|Chapter 24 : Familiarity Breeds Contempt|
(subtitle: you are most familiar with yourself)
|Jan 18, 2000
Depression breeds good writing, typically. Well, perhaps not good writing, exactly, but engaging, at least. Look at Sylvia Plath, for one. There is something about the blues, the mode of depression, the overbearing weight of uncertainty turned inside itself until you are a jumbled ball of nerves, unsure of the next turn, unable to organize the simplest of tasks because they all come at you so fast, so loud, so needing attention now, but you donít know what to do first, or if you can do anything.
Depression seems to just be built for engaging reading; the tortured soul, teenage angst, the trials and tribulations of another person who may or may not have it off worse than you, or at least who you, the reader, can relate to in some small way. Take Tom Wolfeís Conrad character in ĎA Man in Full.í Now, Iím barely a quarter into the book, but this guy, my heart just goes out to him. Letís ignore the fact that heís an architypical Ďsuckerí character, building up to be some sort of antihero, the sufferer for the story. I mean, one girlfriend in high school, gets her pregnant, marries her, intelligent with a promising college career ahead of him now cut short by the responsibilities of sudden adulthood, just about scraping out of the hole when heís suddenly laid off, and doing it all to be the good guy, to do the right thing, not for himself, but for everyone else.
I mean, how cliché can you get? But, for the love of all that may or may not be holy, Iím begging Wolfe to spare this poor bastard. His mother in law is a witch, his wife looks down on him, and heís doing all the technically Ďrightí things (ok, so Iím taking a societally moralistic viewpoint) and getting stomped on and unappreciated for it. After saving that crash Ďn burnerís life, he should have been spared, no matter what. Itís a classic sympathy builder, because the reader on the other end can do no more than yell ĎDonít take that from her! Stand up for yourself! Youíre doing everything you possibly can do!í
So begins the writing experience.
I occasionally get these panic attacks that send me into a fit of depression. It may or not be spawned by some exterior catalyst, such as reading about these kids, younger than I, becoming millionaires overnight even while I can see they have less talent than people I know, or even myself. Or just the realization that there will be things I will or have missed out in my life because of the choices I have made. Like Conrad, I am stuck, or at least mired deep enough to feel stuck, in a role. It is of my own choosing, of course, and regrets can only be countered by the unmitigated happiness I have reaped from making those choices. But it becomes the mutual exclusion that troubles me the most, the opportunity cost (to borrow an overused concept from my MBA) that I was not aware of, or undervalued at the time.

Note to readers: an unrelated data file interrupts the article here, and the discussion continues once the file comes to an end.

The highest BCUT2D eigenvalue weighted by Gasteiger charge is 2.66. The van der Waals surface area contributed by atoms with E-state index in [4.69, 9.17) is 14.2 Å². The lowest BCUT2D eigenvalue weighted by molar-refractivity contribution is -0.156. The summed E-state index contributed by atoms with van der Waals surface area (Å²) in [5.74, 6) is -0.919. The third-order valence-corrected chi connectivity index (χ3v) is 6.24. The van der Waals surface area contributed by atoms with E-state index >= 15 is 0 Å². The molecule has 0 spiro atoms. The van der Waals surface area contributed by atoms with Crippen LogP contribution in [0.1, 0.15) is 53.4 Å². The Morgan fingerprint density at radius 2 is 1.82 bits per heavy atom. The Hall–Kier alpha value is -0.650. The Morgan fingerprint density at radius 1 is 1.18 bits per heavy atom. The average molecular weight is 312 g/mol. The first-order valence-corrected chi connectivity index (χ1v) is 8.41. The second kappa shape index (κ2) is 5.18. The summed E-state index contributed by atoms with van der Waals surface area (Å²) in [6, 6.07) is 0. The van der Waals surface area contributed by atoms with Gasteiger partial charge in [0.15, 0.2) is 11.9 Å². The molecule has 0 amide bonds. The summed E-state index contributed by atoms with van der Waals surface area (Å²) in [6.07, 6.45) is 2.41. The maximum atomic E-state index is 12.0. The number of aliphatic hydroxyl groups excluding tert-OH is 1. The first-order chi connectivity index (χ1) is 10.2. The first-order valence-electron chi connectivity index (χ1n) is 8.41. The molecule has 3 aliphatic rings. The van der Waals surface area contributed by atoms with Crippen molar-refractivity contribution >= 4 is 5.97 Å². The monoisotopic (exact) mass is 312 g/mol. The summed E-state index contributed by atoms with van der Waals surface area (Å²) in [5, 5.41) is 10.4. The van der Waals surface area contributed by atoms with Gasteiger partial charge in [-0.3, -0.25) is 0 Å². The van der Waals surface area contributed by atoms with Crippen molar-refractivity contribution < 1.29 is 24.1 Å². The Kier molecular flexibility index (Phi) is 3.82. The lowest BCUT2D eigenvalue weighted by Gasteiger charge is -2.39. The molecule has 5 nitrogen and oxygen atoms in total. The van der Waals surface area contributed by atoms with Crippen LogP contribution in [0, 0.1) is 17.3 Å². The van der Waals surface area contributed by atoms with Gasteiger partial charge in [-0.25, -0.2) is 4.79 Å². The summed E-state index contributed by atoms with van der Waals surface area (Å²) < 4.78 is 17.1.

And then sometimes, Iím just surrounded by the enormity of it all. Questions of life and death pepper my mind while questions of what I want, the seeming impossibility of attaining my goals, when I am even unsure of what my goals are or should be. Then the bills come, and I look at my paycheck and wonder how I have even survived this long without going into debt (which, of course, I already have). Why do I have to do this? Why canít I just live day to day without the worries of money, a job, those things that seem to encompass over half of my daily life in lieu of things I want to do full time.
It is, of course, the resurfacing of childhood fantasies of Ďwhen Iím an adult Iím going toÖí that instead turn into Ďwhen I was a child, I should haveÖí
The unrequited desires of a life that, externally, seems so full and complete can, at times, simply overwhelm the senses and knock you into a reflective mode that inexorably ends in a depressive fit. Because there should be a purpose to a life, shouldnít there? There should be some point to an existence. And if you donít buy into the simplistic offerings of the various religious institutions that you exist for the ultimate judging by a god that created you in the first place, then what is there? Sure, we may belong to some type of connected energy forces that permeates the universe like some Zen Buddhist Nirvana, but what about the now?
Do we build up for the future life, or do we take today by the ears, shake it and say, "I will have you!"? What has all the posturing, analysis of the web, writing of poems, slick deals, and swing dancing gotten you unless you affected something, not least of which would be yourself?
I feel myself grasping at pieces of what I need, what I want, to somehow make life more complete if I canít have all of it in whole. I find myself grasping at pieces of who I was, trying to refute who I have become because I donít believe I ever intended to become in whole what I can somehow foresee myself moving towards. Each grasp at my ideals is simply a pebble moving the rolling boulder fractions from its final destination and all I can hope is that the final destination is one closer to where I aspire that further.
At the end of the day, though, I am left with who I am right now. Perhaps the whole of the disappointment, anxiety, and fear I keep bottled yet simmering just below the surface results from the fact I am still a work in progress.